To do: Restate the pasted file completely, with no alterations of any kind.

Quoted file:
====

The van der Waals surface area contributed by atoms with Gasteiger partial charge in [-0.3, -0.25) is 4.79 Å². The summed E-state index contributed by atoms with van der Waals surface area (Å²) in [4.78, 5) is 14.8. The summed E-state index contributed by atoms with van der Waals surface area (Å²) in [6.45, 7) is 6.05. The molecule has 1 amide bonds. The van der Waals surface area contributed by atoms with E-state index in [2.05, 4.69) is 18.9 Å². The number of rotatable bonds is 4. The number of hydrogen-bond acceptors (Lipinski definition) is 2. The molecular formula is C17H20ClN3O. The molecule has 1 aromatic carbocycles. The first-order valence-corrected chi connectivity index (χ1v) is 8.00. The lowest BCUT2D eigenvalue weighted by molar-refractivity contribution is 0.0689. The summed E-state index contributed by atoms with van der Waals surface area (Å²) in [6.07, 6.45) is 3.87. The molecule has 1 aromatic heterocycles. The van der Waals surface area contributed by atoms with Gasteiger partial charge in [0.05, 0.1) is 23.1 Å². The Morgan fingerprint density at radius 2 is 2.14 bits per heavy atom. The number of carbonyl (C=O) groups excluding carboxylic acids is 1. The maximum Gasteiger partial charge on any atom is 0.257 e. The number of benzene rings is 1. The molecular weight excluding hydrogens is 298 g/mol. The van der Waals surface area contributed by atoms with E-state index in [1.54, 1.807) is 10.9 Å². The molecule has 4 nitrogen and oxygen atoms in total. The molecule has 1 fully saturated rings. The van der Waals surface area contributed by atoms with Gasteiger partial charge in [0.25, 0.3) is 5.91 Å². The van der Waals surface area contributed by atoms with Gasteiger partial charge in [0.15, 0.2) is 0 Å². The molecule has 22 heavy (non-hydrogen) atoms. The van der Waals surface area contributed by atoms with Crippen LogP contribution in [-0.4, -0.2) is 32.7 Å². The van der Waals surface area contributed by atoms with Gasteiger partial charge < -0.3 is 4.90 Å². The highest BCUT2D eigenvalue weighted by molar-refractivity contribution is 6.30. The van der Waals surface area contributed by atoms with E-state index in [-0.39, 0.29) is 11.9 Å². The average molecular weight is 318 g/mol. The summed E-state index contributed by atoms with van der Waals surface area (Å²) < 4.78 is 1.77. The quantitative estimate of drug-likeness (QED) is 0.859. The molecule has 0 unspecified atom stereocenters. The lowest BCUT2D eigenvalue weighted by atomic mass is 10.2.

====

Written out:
The van der Waals surface area contributed by atoms with Gasteiger partial charge in [-0.3, -0.25) is 4.79 Å². The summed E-state index contributed by atoms with van der Waals surface area (Å²) in [4.78, 5) is 14.8. The summed E-state index contributed by atoms with van der Waals surface area (Å²) in [6.45, 7) is 6.05. The molecule has 1 amide bonds. The van der Waals surface area contributed by atoms with E-state index in [2.05, 4.69) is 18.9 Å². The number of rotatable bonds is 4. The number of hydrogen-bond acceptors (Lipinski definition) is 2. The molecular formula is C17H20ClN3O. The molecule has 1 aromatic carbocycles. The first-order valence-corrected chi connectivity index (χ1v) is 8.00. The lowest BCUT2D eigenvalue weighted by molar-refractivity contribution is 0.0689. The summed E-state index contributed by atoms with van der Waals surface area (Å²) in [6.07, 6.45) is 3.87. The molecule has 1 aromatic heterocycles. The van der Waals surface area contributed by atoms with Gasteiger partial charge in [0.05, 0.1) is 23.1 Å². The Morgan fingerprint density at radius 2 is 2.14 bits per heavy atom. The number of carbonyl (C=O) groups excluding carboxylic acids is 1. The maximum Gasteiger partial charge on any atom is 0.257 e. The number of benzene rings is 1. The molecular weight excluding hydrogens is 298 g/mol. The van der Waals surface area contributed by atoms with E-state index in [1.54, 1.807) is 10.9 Å². The molecule has 4 nitrogen and oxygen atoms in total. The molecule has 1 fully saturated rings. The van der Waals surface area contributed by atoms with Gasteiger partial charge in [0.25, 0.3) is 5.91 Å². The van der Waals surface area contributed by atoms with Gasteiger partial charge in [0.15, 0.2) is 0 Å². The molecule has 22 heavy (non-hydrogen) atoms. The van der Waals surface area contributed by atoms with Crippen LogP contribution in [-0.4, -0.2) is 32.7 Å². The van der Waals surface area contributed by atoms with Gasteiger partial charge < -0.3 is 4.90 Å². The highest BCUT2D eigenvalue weighted by molar-refractivity contribution is 6.30. The van der Waals surface area contributed by atoms with E-state index in [-0.39, 0.29) is 11.9 Å². The average molecular weight is 318 g/mol. The summed E-state index contributed by atoms with van der Waals surface area (Å²) < 4.78 is 1.77. The quantitative estimate of drug-likeness (QED) is 0.859. The molecule has 0 unspecified atom stereocenters. The lowest BCUT2D eigenvalue weighted by atomic mass is 10.2.